Please note that some links on the course syllabus page are only accessible to registered students.
Hello! Welcome to ENGR 103 - Computational Thinking via Tinkering in Python. Computer science is a fascinating field, full of interesting problems to work on, and it certainly doesn't hurt that computing skills are in high demand. Whatever your particular set of motivations for taking this course, it is our hope that you will gain the knowledge and skills that will help you reach your goals.
NOTE: Some links on this page may only be accessible to registered students.
Instructor: Doshna Umma Reddy
Teaching & Learning Assistants: Azad Dazaea, Brittaney Davis, Chelsea Li, Matthew Callahan
We are a community of learners. Connect with fellow students, the learning assistants, and the instructor via the communication tools for the course. Our primary communication tools are Ed Discussions (for course and assignment questions), Teams (scheduled live help sessions) and, if necessary, email.
Communications over the weekend will not be responded to until Monday.
Instructor Contact Information
Instructor: Doshna Umma Reddy
Email: firstname.lastname@example.org Please put the prefix [ENGR 103] in the subject when you send an email regarding this course.
Help Hours Details and TA contact info: on this page in the Start Here module
Students in this section may be required to interact with teachers, teaching assistants, and
students in other concurrent sections of this same course.
Required textbook: None
Canvas is the LMS (Learning Management System) that you are using right now to view this course. For questions about Canvas, check this list of help topics.
Repl.it is the tool that was used to create the interactive exercises in the lessons. The exercises are embedded in the lesson pages in Canvas, but you will need to be logged into Repl.it in order to view them. Hey, sign up for your free repli.it account now!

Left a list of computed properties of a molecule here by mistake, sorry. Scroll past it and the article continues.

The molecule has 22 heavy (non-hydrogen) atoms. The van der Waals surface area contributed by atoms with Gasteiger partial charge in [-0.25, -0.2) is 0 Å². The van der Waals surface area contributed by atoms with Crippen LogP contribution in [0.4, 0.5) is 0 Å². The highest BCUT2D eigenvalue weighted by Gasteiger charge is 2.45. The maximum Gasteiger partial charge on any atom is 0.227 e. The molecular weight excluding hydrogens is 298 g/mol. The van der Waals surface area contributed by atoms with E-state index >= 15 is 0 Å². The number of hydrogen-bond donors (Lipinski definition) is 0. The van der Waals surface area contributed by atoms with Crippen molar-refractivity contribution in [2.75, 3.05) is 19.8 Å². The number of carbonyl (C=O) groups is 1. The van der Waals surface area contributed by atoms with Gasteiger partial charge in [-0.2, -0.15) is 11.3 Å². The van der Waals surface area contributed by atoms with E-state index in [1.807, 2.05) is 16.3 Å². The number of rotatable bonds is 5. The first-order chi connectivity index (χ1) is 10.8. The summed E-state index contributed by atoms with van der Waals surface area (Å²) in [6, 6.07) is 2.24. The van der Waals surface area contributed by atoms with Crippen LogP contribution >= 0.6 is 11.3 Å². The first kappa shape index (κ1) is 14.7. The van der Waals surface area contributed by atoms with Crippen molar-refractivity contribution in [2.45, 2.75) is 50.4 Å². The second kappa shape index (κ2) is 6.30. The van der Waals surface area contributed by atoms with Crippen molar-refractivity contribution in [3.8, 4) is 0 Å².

The first time you view an Exploration page, you might see Captchas on all of the Repls. These are a security device which try to determine whether you are a human or robot by giving you a small puzzle that relies on human reasoning skills like abstraction. The most common is a grid of images and a prompt such as "Click on all images which contain a truck". You can get rid of these by solving the Captchas.
You can execute the sample programs by clicking the "play" button or on the green arrow "run" button near the top. When you do this, you should see the results or output of the program.
But you should look at the code! Click "Show files" and select the .py file in the sidebar to see the code.
Important: you should experiment or "tinker" with the code! Replit used to allow us to let you edit things right there in the window, but they no longer provide this service due to abuse. So you have to do two steps:
- Click the Open on Replit button in the upper right.
- In the new screen that appears, click the Fork Repl button in the upper right. This creates a personal copy of the programming environment for you to edit and experiment with.
If you get stuck or break something, that is ok! Post a question using our communication tools.
At the bottom of each assignment page is a link to Gradescope, which will open in a new tab. On Gradescope you'll be able to click a link to submit your projects from GitHub.
Note: Scores in Gradescope are only one part of the assignment grade, and only represent the number of tests passed.
Ed Discussions and Teams